Afghans are taking control of their country and making progress toward self-government. A new constitution protects the rights of Afghan women, who have made substantial gains since the overthrow of the Islamic extremist Taleban regime.
Afghanistan has gone from being a haven for terrorists to being an ally in the war against terrorism. NATO now leads an international security force in Kabul, Afghanistan’s capital, and in the northern city of Kunduz. U.S. Secretary of Defense Donald Rumsfeld says that role will continue:
“There is a great deal of support in the NATO alliance for continuing to assist Afghanistan in its security area, and increasingly so over the coming months.”
Afghans are cooperating in the effort to make their country more secure. A terrorist recently killed fifteen people, eight of them children, in Kandahar. Then, the terrorist tried to hide in someone’s house. The woman who lived there reported him to the police. Despite such acts of terrorism, Hamid Karzai, Afghanistan’s president, says that the security situation is improving and a significant number of Taleban fighters are now seeking to surrender:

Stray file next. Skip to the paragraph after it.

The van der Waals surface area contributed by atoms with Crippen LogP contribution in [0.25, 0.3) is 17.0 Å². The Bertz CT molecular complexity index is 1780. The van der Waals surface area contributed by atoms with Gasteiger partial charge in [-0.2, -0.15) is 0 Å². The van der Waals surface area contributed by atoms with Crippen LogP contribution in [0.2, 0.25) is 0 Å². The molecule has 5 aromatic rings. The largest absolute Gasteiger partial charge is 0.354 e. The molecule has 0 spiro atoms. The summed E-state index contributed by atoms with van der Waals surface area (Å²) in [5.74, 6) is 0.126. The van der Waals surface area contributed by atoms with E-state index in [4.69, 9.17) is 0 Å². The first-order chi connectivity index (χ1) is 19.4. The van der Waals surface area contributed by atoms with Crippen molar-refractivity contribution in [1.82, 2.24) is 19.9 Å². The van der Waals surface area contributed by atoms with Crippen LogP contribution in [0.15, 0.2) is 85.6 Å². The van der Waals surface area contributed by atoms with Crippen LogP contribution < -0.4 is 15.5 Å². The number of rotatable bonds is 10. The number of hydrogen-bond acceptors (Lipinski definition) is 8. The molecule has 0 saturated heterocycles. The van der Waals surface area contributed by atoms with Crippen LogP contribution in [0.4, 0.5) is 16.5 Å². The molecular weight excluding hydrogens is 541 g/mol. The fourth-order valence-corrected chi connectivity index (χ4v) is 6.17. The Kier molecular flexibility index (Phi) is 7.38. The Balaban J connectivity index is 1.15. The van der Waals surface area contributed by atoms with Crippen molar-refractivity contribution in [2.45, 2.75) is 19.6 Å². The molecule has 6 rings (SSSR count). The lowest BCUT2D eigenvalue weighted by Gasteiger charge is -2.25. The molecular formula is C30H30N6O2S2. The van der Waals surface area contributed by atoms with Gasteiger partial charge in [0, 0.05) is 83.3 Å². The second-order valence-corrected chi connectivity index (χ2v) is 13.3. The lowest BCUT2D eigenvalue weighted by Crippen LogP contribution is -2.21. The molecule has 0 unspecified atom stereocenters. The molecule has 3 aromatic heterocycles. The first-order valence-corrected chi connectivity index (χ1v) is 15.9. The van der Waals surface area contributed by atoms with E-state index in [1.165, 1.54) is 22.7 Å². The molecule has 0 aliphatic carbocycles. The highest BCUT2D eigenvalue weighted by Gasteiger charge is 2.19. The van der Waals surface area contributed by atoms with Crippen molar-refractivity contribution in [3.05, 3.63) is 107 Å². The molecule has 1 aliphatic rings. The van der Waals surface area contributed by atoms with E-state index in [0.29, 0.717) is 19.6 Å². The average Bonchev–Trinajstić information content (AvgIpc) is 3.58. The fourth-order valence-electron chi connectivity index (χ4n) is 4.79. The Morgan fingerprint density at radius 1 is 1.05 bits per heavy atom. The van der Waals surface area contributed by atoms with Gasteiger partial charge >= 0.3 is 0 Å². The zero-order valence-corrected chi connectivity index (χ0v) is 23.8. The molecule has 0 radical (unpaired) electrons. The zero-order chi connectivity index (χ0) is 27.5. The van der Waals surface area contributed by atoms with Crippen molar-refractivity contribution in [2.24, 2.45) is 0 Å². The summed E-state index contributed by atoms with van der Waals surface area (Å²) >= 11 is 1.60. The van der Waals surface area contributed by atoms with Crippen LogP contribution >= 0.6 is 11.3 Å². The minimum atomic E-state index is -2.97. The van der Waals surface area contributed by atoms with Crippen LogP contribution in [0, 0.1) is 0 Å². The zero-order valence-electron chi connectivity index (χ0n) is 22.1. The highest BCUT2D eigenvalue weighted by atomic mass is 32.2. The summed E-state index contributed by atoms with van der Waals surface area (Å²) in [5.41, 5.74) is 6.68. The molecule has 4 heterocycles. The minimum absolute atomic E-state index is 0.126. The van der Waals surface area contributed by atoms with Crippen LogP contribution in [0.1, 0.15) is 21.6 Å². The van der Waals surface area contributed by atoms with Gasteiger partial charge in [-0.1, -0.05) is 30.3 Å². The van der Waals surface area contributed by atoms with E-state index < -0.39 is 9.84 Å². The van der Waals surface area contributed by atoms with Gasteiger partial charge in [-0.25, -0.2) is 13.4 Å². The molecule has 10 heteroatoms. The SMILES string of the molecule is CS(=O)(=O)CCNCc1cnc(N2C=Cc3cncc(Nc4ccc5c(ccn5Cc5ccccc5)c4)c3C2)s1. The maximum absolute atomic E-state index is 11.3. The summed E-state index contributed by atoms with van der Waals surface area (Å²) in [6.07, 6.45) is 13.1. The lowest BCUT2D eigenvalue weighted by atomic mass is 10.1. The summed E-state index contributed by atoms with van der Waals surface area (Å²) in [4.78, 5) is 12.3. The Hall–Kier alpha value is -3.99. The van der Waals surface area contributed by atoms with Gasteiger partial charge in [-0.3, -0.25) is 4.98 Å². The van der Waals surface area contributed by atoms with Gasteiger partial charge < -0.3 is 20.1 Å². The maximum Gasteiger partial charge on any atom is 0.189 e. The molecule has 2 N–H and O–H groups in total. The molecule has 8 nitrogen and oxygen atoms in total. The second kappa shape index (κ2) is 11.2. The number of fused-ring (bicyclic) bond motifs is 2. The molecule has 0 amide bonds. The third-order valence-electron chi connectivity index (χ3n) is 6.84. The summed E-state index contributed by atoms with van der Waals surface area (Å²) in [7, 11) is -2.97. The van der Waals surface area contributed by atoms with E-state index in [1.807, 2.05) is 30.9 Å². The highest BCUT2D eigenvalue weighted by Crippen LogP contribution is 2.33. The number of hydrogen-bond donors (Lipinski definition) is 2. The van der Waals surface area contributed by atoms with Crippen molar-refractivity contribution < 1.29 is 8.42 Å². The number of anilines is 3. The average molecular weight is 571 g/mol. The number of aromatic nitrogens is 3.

“The Taleban as a movement does not exist anymore...every act that is committed by a Kalashnikov [rifle] is not an act done either by the Taleban or al-Qaida.”
Secretary of Defense Donald Rumsfeld is upbeat about the future. He says Afghanistan could become a model for freedom and moderation in the Muslim world.